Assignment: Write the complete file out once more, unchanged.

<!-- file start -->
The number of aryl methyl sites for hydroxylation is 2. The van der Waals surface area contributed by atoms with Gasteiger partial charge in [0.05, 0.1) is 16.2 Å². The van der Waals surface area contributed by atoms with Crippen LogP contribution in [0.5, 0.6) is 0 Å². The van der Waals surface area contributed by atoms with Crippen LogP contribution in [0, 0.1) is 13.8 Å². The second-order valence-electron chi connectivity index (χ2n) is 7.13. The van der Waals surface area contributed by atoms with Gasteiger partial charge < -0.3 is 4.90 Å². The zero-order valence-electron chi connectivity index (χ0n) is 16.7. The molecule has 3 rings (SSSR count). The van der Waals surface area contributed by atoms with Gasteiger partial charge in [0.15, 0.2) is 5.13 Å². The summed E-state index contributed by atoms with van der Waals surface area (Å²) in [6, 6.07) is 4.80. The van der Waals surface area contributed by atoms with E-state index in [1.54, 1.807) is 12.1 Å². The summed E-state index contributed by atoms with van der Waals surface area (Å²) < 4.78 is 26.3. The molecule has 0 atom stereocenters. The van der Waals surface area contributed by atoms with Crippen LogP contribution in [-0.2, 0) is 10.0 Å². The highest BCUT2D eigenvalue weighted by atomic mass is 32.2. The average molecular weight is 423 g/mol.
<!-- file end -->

The number of aryl methyl sites for hydroxylation is 2. The van der Waals surface area contributed by atoms with Gasteiger partial charge in [0.05, 0.1) is 16.2 Å². The van der Waals surface area contributed by atoms with Crippen LogP contribution in [0.5, 0.6) is 0 Å². The van der Waals surface area contributed by atoms with Crippen LogP contribution in [0, 0.1) is 13.8 Å². The second-order valence-electron chi connectivity index (χ2n) is 7.13. The van der Waals surface area contributed by atoms with Gasteiger partial charge < -0.3 is 4.90 Å². The zero-order valence-electron chi connectivity index (χ0n) is 16.7. The molecule has 3 rings (SSSR count). The van der Waals surface area contributed by atoms with Gasteiger partial charge in [0.15, 0.2) is 5.13 Å². The summed E-state index contributed by atoms with van der Waals surface area (Å²) in [6, 6.07) is 4.80. The van der Waals surface area contributed by atoms with E-state index in [1.54, 1.807) is 12.1 Å². The summed E-state index contributed by atoms with van der Waals surface area (Å²) < 4.78 is 26.3. The molecule has 0 atom stereocenters. The van der Waals surface area contributed by atoms with Crippen LogP contribution in [-0.2, 0) is 10.0 Å². The highest BCUT2D eigenvalue weighted by atomic mass is 32.2. The average molecular weight is 423 g/mol.